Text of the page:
This unique grave in the Calvary Cemetery of Atuona is the final resting place of art world maverick Paul Gauguin.
Born in 1848, Paul Gauguin was a Post-Impressionist French artist whose curiosity, sense of adventure and wild, amorous spirit, led him from his life in France- where he lived as a spoiled bohemian- to a decadent, expatriate life in Tahiti. In 1901, an ailing and exhausted Gauguin settled on the small island of Hiva Oa in French Polynesia.
His flee from polite European society to the seemingly simpler and less restricted life of colonial Polynesia was echoed in his artistic embrace of so-called “Primativism,” a school of art later exemplified by Pablo Picasso. But his search for a place free from European influence and morals proved to be futile. In 1903, Gaugin attempted to expose the incompetence of the French officials ruling over Hiva Oa. He was unsuccessful, and was fined by the local magistrate and sentenced to three months in jail (he would not live to serve his sentence). Gauguin’s health began to deteriorate alarmingly. In his pain, he turned to morphine, and found himself almost totally unable to paint. He died on the morning of May 8, 1903 at the “Masion du Jouir,” his two-story thatched home. He was buried the next day in the local Catholic Cemetery.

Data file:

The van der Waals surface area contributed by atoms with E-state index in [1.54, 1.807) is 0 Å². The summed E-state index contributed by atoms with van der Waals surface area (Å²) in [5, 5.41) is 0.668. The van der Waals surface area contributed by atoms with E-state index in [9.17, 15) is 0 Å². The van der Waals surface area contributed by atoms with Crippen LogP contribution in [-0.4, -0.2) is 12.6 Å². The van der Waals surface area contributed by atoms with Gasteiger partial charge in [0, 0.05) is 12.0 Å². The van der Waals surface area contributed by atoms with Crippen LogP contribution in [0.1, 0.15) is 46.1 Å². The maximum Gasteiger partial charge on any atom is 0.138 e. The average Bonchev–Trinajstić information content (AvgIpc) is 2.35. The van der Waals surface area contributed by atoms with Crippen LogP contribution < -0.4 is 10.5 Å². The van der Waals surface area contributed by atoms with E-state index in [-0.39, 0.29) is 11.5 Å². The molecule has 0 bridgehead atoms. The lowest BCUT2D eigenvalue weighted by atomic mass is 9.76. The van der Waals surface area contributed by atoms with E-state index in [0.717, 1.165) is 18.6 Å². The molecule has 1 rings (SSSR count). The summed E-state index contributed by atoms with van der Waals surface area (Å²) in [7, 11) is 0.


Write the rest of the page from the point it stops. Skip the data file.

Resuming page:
Today, Gauguin’s legacy is strong in French Polynesia. Gauguin still has descendants living in the country, the progeny of numerous assignations with local vahine — women who accompanied him as common-law wives, muses, and models. The MS Paul Gauguin is a small cruise ship that takes people around French Polynesia, from Papeete to Bora Bora and also off to the more distant Marquesas. In Hiva Oa, you will also find the Paul Gauguin Cultural Center, which features a reconstruction of the Maison de Jouir. At the Calvary Cemetery you can pay homage to his restless spirit at this lovely grave, which is often festooned with the bright tropical flowers he painted so very well.